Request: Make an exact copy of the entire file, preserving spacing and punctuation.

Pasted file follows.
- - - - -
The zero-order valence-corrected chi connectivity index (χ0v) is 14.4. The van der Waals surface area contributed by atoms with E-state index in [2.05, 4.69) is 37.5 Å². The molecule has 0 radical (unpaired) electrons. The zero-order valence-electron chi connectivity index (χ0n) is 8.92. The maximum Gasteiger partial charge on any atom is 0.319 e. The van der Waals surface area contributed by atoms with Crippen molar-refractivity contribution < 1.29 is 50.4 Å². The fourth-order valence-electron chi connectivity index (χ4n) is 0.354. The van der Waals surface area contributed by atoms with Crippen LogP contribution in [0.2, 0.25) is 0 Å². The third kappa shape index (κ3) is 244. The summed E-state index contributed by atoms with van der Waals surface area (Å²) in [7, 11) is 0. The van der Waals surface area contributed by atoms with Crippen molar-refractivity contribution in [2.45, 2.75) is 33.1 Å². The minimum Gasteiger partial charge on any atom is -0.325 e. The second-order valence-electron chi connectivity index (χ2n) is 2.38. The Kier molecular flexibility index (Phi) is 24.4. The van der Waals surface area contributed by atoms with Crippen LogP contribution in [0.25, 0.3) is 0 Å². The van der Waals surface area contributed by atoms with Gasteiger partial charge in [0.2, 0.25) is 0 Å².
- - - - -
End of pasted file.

The zero-order valence-corrected chi connectivity index (χ0v) is 14.4. The van der Waals surface area contributed by atoms with E-state index in [2.05, 4.69) is 37.5 Å². The molecule has 0 radical (unpaired) electrons. The zero-order valence-electron chi connectivity index (χ0n) is 8.92. The maximum Gasteiger partial charge on any atom is 0.319 e. The van der Waals surface area contributed by atoms with Crippen molar-refractivity contribution < 1.29 is 50.4 Å². The fourth-order valence-electron chi connectivity index (χ4n) is 0.354. The van der Waals surface area contributed by atoms with Crippen LogP contribution in [0.2, 0.25) is 0 Å². The third kappa shape index (κ3) is 244. The summed E-state index contributed by atoms with van der Waals surface area (Å²) in [7, 11) is 0. The van der Waals surface area contributed by atoms with Crippen molar-refractivity contribution in [2.45, 2.75) is 33.1 Å². The minimum Gasteiger partial charge on any atom is -0.325 e. The second-order valence-electron chi connectivity index (χ2n) is 2.38. The Kier molecular flexibility index (Phi) is 24.4. The van der Waals surface area contributed by atoms with Crippen LogP contribution in [0.25, 0.3) is 0 Å². The van der Waals surface area contributed by atoms with Gasteiger partial charge in [0.2, 0.25) is 0 Å².